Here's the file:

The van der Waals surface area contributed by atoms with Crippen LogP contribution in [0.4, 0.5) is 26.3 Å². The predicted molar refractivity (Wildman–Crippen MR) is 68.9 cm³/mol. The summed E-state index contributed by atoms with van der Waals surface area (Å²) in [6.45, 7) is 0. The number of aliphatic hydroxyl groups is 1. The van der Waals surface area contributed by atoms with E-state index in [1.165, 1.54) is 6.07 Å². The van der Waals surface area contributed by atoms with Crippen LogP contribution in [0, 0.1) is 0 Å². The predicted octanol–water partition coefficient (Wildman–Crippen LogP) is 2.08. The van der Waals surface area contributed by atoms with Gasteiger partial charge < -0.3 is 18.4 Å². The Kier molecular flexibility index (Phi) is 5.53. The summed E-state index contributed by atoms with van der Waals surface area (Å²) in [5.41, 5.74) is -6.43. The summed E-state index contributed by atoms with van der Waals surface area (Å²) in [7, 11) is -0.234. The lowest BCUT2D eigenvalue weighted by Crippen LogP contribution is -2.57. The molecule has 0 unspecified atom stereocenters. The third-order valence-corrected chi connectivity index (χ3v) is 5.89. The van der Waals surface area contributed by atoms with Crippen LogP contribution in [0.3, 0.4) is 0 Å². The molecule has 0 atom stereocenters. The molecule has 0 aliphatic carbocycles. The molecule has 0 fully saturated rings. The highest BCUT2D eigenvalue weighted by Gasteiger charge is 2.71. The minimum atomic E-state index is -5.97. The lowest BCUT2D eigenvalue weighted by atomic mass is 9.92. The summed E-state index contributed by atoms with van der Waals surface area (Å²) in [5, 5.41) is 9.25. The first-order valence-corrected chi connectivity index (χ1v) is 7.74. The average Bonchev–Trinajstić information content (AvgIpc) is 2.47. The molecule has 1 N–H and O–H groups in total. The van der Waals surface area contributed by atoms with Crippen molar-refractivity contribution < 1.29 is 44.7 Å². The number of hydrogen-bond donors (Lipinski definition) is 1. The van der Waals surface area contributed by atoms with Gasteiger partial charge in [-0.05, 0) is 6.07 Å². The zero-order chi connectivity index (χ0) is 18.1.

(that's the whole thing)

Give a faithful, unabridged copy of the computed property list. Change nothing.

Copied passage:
The van der Waals surface area contributed by atoms with Crippen LogP contribution in [0.4, 0.5) is 26.3 Å². The predicted molar refractivity (Wildman–Crippen MR) is 68.9 cm³/mol. The summed E-state index contributed by atoms with van der Waals surface area (Å²) in [6.45, 7) is 0. The number of aliphatic hydroxyl groups is 1. The van der Waals surface area contributed by atoms with E-state index in [1.165, 1.54) is 6.07 Å². The van der Waals surface area contributed by atoms with Crippen LogP contribution in [0, 0.1) is 0 Å². The predicted octanol–water partition coefficient (Wildman–Crippen LogP) is 2.08. The van der Waals surface area contributed by atoms with Gasteiger partial charge < -0.3 is 18.4 Å². The Kier molecular flexibility index (Phi) is 5.53. The summed E-state index contributed by atoms with van der Waals surface area (Å²) in [5.41, 5.74) is -6.43. The summed E-state index contributed by atoms with van der Waals surface area (Å²) in [7, 11) is -0.234. The lowest BCUT2D eigenvalue weighted by Crippen LogP contribution is -2.57. The molecule has 0 unspecified atom stereocenters. The third-order valence-corrected chi connectivity index (χ3v) is 5.89. The van der Waals surface area contributed by atoms with Crippen LogP contribution in [0.3, 0.4) is 0 Å². The molecule has 0 atom stereocenters. The molecule has 0 aliphatic carbocycles. The molecule has 0 fully saturated rings. The highest BCUT2D eigenvalue weighted by Gasteiger charge is 2.71. The minimum atomic E-state index is -5.97. The lowest BCUT2D eigenvalue weighted by atomic mass is 9.92. The summed E-state index contributed by atoms with van der Waals surface area (Å²) in [5, 5.41) is 9.25. The first-order valence-corrected chi connectivity index (χ1v) is 7.74. The average Bonchev–Trinajstić information content (AvgIpc) is 2.47. The molecule has 1 N–H and O–H groups in total. The van der Waals surface area contributed by atoms with Crippen molar-refractivity contribution < 1.29 is 44.7 Å². The number of hydrogen-bond donors (Lipinski definition) is 1. The van der Waals surface area contributed by atoms with Gasteiger partial charge in [-0.05, 0) is 6.07 Å². The zero-order chi connectivity index (χ0) is 18.1.